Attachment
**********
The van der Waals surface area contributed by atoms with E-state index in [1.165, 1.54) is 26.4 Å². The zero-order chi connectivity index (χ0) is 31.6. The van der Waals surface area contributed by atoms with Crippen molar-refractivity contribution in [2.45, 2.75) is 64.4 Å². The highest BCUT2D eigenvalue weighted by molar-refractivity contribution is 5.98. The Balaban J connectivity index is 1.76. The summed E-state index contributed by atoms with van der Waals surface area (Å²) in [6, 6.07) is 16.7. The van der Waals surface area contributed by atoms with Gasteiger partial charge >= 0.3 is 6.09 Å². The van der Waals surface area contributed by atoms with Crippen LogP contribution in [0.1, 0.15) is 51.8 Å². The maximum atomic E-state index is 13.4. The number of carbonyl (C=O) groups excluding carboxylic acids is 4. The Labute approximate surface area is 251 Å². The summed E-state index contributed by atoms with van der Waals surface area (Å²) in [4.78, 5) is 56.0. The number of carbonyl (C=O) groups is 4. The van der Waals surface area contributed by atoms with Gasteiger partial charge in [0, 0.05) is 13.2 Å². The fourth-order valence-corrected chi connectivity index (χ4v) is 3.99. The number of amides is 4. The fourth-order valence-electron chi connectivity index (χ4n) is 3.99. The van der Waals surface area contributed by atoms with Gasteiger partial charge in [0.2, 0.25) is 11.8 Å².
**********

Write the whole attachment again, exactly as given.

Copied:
The van der Waals surface area contributed by atoms with E-state index in [1.165, 1.54) is 26.4 Å². The zero-order chi connectivity index (χ0) is 31.6. The van der Waals surface area contributed by atoms with Crippen molar-refractivity contribution in [2.45, 2.75) is 64.4 Å². The highest BCUT2D eigenvalue weighted by molar-refractivity contribution is 5.98. The Balaban J connectivity index is 1.76. The summed E-state index contributed by atoms with van der Waals surface area (Å²) in [6, 6.07) is 16.7. The van der Waals surface area contributed by atoms with Gasteiger partial charge >= 0.3 is 6.09 Å². The van der Waals surface area contributed by atoms with Crippen LogP contribution in [0.1, 0.15) is 51.8 Å². The maximum atomic E-state index is 13.4. The number of carbonyl (C=O) groups excluding carboxylic acids is 4. The Labute approximate surface area is 251 Å². The summed E-state index contributed by atoms with van der Waals surface area (Å²) in [4.78, 5) is 56.0. The number of carbonyl (C=O) groups is 4. The van der Waals surface area contributed by atoms with Gasteiger partial charge in [0, 0.05) is 13.2 Å². The fourth-order valence-corrected chi connectivity index (χ4v) is 3.99. The number of amides is 4. The fourth-order valence-electron chi connectivity index (χ4n) is 3.99. The van der Waals surface area contributed by atoms with Gasteiger partial charge in [0.2, 0.25) is 11.8 Å².